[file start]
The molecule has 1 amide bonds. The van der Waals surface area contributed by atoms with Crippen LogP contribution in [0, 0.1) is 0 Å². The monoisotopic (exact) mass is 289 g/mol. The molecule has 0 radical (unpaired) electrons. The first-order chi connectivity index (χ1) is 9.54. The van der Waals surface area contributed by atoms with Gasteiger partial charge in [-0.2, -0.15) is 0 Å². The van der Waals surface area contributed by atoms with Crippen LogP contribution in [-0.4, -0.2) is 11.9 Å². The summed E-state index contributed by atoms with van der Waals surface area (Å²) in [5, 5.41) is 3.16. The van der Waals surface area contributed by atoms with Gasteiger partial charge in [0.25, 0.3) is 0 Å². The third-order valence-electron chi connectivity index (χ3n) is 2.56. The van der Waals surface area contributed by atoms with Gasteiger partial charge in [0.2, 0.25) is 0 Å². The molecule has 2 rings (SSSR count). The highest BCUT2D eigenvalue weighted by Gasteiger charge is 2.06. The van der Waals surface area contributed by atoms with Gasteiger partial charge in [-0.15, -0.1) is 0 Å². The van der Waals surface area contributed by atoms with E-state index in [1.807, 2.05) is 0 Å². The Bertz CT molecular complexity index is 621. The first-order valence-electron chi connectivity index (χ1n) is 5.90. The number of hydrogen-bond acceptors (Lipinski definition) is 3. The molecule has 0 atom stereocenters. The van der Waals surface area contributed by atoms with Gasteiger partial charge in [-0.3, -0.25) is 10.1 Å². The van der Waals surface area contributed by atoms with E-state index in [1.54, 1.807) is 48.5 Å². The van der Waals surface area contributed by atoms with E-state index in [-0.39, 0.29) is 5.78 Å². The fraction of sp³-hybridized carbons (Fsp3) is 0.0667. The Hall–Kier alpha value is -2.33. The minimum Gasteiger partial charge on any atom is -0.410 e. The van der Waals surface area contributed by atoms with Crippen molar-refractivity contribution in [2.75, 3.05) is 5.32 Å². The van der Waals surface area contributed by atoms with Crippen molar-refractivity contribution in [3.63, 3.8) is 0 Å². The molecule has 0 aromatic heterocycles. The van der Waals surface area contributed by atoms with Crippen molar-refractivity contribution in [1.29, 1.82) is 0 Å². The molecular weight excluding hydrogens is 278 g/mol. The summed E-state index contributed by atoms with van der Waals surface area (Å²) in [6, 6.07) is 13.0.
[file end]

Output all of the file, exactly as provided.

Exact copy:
The molecule has 1 amide bonds. The van der Waals surface area contributed by atoms with Crippen LogP contribution in [0, 0.1) is 0 Å². The monoisotopic (exact) mass is 289 g/mol. The molecule has 0 radical (unpaired) electrons. The first-order chi connectivity index (χ1) is 9.54. The van der Waals surface area contributed by atoms with Gasteiger partial charge in [-0.2, -0.15) is 0 Å². The van der Waals surface area contributed by atoms with Crippen LogP contribution in [-0.4, -0.2) is 11.9 Å². The summed E-state index contributed by atoms with van der Waals surface area (Å²) in [5, 5.41) is 3.16. The van der Waals surface area contributed by atoms with Gasteiger partial charge in [0.25, 0.3) is 0 Å². The third-order valence-electron chi connectivity index (χ3n) is 2.56. The van der Waals surface area contributed by atoms with Gasteiger partial charge in [0.2, 0.25) is 0 Å². The molecule has 2 rings (SSSR count). The highest BCUT2D eigenvalue weighted by Gasteiger charge is 2.06. The van der Waals surface area contributed by atoms with Gasteiger partial charge in [-0.15, -0.1) is 0 Å². The van der Waals surface area contributed by atoms with E-state index in [1.807, 2.05) is 0 Å². The Bertz CT molecular complexity index is 621. The first-order valence-electron chi connectivity index (χ1n) is 5.90. The number of hydrogen-bond acceptors (Lipinski definition) is 3. The molecule has 0 atom stereocenters. The van der Waals surface area contributed by atoms with Gasteiger partial charge in [-0.3, -0.25) is 10.1 Å². The van der Waals surface area contributed by atoms with E-state index in [1.54, 1.807) is 48.5 Å². The van der Waals surface area contributed by atoms with E-state index in [-0.39, 0.29) is 5.78 Å². The fraction of sp³-hybridized carbons (Fsp3) is 0.0667. The Hall–Kier alpha value is -2.33. The minimum Gasteiger partial charge on any atom is -0.410 e. The van der Waals surface area contributed by atoms with Crippen molar-refractivity contribution in [2.75, 3.05) is 5.32 Å². The van der Waals surface area contributed by atoms with Crippen molar-refractivity contribution in [3.63, 3.8) is 0 Å². The molecule has 0 aromatic heterocycles. The van der Waals surface area contributed by atoms with Crippen molar-refractivity contribution in [1.29, 1.82) is 0 Å². The molecular weight excluding hydrogens is 278 g/mol. The summed E-state index contributed by atoms with van der Waals surface area (Å²) in [6, 6.07) is 13.0.